Is hexagon binning really better than scatterplots?
Why this topic, why now?
You may have missed Chris Stucchio’s excellent post entitled “Don’t use Scatterplots” on Saturday.
It’s causing quite the ruckus. Naturally. Chris used a provocative title and backed it up with a logical foundation. He showed how hexagon binning generates a more accurate view of reality.
What’s the difference?
This is a scatterplot:
- It has an X axis and a Y axis (and sometimes a Z)
- For every case in the data set, a symbol is used to denote where it is
Chris’ main point is that dots overlap when multiple cases share the same point. Some other commenters have stated that this can be adjusted for by changing some of the settings on the scatterplot.
Most packages allow you to adjust the color / strength through the Z-axis already, but, as you can see in Chris’ example, most people don’t turn it on.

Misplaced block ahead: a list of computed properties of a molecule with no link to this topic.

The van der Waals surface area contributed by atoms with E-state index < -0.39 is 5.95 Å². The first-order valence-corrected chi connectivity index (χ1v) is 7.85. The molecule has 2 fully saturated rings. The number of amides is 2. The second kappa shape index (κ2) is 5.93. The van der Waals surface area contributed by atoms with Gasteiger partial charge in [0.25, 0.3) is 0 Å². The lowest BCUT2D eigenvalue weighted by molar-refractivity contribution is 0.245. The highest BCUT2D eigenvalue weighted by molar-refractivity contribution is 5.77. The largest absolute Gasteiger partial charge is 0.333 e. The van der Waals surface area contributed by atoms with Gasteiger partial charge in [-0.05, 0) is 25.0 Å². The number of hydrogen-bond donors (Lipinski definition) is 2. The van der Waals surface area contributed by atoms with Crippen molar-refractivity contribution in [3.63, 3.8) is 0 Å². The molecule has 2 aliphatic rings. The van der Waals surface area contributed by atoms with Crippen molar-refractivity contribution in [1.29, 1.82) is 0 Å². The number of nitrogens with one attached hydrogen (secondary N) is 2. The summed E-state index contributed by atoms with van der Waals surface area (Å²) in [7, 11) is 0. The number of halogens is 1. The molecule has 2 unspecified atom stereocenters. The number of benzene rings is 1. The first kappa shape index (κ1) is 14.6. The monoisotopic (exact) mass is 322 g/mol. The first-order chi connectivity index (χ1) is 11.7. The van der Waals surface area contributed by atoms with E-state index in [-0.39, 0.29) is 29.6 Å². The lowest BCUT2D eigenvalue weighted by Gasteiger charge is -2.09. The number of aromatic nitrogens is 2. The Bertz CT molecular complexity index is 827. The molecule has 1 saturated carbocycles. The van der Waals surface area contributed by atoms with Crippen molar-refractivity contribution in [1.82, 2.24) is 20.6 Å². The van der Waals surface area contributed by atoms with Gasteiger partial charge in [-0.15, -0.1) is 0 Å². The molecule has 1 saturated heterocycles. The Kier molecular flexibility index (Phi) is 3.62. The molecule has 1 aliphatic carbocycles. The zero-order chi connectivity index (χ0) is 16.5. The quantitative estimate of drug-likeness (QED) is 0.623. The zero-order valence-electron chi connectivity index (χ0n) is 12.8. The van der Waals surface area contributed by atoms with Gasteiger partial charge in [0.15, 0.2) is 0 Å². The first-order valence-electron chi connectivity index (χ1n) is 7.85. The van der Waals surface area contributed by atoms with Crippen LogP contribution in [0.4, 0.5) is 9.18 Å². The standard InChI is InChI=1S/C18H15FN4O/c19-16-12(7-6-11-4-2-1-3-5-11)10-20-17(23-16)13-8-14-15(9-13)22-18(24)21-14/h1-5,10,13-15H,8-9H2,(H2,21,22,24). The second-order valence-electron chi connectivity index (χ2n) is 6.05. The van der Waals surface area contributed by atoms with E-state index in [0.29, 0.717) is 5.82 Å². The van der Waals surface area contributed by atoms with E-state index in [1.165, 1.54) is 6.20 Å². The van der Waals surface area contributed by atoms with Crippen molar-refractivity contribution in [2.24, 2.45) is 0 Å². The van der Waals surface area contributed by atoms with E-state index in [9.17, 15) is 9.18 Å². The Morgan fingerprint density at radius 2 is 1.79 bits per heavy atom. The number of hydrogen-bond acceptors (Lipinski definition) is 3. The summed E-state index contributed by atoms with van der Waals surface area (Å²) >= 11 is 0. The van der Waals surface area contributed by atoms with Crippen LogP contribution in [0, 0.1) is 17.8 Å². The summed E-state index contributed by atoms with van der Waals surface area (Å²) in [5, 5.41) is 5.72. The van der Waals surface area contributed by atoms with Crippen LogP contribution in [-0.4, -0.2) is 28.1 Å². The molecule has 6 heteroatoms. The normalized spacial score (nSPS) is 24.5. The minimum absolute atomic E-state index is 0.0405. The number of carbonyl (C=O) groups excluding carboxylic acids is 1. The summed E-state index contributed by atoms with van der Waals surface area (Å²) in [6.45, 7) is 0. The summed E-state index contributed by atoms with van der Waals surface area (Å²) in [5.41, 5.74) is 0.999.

This is hexagon binning:
- All the cases in each hexagonal area are summed up and added to the Z-axis (the colors coming out at you!)
How can you do hexagonal binning?
- R (Hexbin package)
- Python (Pandas in Matplotlib)
Is hexagon binning really better?
- If you’re seeking to understand distributions yourself, and want to communicate to other scientists on your team, then they’re great.
- If you’re seeking to communicate to a non-analytical audience and you are presenting in person, then this is a wonderful device – it’s a heatmap – and it’s beautiful! They’re great.
- If you’re seeking to communicate to a non-analytical audience and you are not presenting in person, then avoid these, at least for now.
I’m Christopher Berry.
I tweet about analytics @cjpberry
I write at christopherberry.ca